Subject: Re: ltconfig [was Re: CVS commit: pkgsrc/graphics/imlib]
To: Nick Hudson <firstname.lastname@example.org>
From: Johnny C. Lam <email@example.com>
Date: 08/14/2001 09:23:47
Nick Hudson <firstname.lastname@example.org> writes:
> "Dr. Rene Hexel" wrote:
> > For buildlink reasons (I believe), we use our own autoconf to generate
> > a new configure script from "configure.in". This configure script
> > suddenly requires "ltconfig" again to configure libtool and utterly
> > fails, because there is no such beast.
> Johnny, Is this true?
No, we patch the configure.in file because we change some of the tests
and those are the changes that software authors actually take back
into their source trees as the configure script is a generated file.
We've been doing that since the early days of pkgsrc. Of course, this
runs into problems only now that the fundamental GNU build tools
(automake, autoconf, libtool) are undergoing changes. We will have to
add autoconf-2.50 to pkgsrc fairly soon, hopefully as a package that
won't conflict with autoconf-2.13.
> > An alternative to updating our autoconf would be to use the original
> > configure script provided by the (imlib or whatever) software. I may be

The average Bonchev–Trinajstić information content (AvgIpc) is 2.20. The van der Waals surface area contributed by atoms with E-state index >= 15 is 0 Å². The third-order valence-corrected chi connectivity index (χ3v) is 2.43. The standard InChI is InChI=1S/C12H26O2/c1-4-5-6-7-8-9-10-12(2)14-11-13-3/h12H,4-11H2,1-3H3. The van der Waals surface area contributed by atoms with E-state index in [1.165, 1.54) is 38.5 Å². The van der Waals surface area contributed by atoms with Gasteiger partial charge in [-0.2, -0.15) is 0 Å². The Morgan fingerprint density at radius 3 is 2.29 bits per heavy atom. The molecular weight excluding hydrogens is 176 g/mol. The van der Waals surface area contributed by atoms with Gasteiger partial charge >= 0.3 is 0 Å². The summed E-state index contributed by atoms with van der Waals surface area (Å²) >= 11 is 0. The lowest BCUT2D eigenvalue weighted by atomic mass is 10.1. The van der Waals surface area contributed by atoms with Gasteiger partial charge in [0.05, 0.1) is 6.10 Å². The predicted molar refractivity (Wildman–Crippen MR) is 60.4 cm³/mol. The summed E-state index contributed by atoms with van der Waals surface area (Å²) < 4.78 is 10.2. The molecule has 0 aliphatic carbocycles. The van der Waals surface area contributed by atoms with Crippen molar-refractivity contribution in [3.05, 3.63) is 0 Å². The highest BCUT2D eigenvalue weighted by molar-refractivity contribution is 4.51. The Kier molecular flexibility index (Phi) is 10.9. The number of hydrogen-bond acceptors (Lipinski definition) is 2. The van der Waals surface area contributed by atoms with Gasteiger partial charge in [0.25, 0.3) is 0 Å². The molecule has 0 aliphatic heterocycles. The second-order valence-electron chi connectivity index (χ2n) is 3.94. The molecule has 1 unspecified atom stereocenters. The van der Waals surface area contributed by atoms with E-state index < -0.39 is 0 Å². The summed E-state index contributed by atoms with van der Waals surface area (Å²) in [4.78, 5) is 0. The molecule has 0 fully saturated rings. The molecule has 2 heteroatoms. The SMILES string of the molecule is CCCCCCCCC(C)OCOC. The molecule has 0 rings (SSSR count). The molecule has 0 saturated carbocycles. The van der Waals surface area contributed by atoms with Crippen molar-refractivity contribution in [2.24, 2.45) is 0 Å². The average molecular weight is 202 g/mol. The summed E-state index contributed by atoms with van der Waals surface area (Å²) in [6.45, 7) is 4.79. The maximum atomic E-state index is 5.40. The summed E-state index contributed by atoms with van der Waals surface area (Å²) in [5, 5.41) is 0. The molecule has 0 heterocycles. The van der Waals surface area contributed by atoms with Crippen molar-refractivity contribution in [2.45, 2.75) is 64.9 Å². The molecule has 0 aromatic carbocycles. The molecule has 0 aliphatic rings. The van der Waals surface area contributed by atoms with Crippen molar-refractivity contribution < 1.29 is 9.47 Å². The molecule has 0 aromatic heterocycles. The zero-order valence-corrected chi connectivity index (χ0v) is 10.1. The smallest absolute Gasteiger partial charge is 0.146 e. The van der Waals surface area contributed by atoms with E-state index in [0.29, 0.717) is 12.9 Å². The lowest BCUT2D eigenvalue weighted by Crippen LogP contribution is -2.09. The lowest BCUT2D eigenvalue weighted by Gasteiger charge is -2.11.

> > mistaken, but I was under the impression that buildlink was the reason
> > we used to generate our own configure script from "configure.in".
> This is a much safer, i.e. future proof, thing to do anyway. Patches to
> configure.in should be added to a pkg *only* with the resulting patch to
> configure, IMO.
Given the current conditions with the GNU build tools undergoing
updates and backward-incompatible changes, we should probably only
keep patches to the configure script in pkgsrc, but continue to feed
patches to configure.in back to the software author. This does cause
a lot of pain in certain packages that make extensive changes to
Makefile.am files, e.g. x11/lesstif. However, this would fix those
problems in various other packages (chat/xchat comes to mind) where
touching configure.in causes automake to automatically be run, which
isn't what we want.
-- Johnny C. Lam <email@example.com>
Department of Statistics, Carnegie Mellon University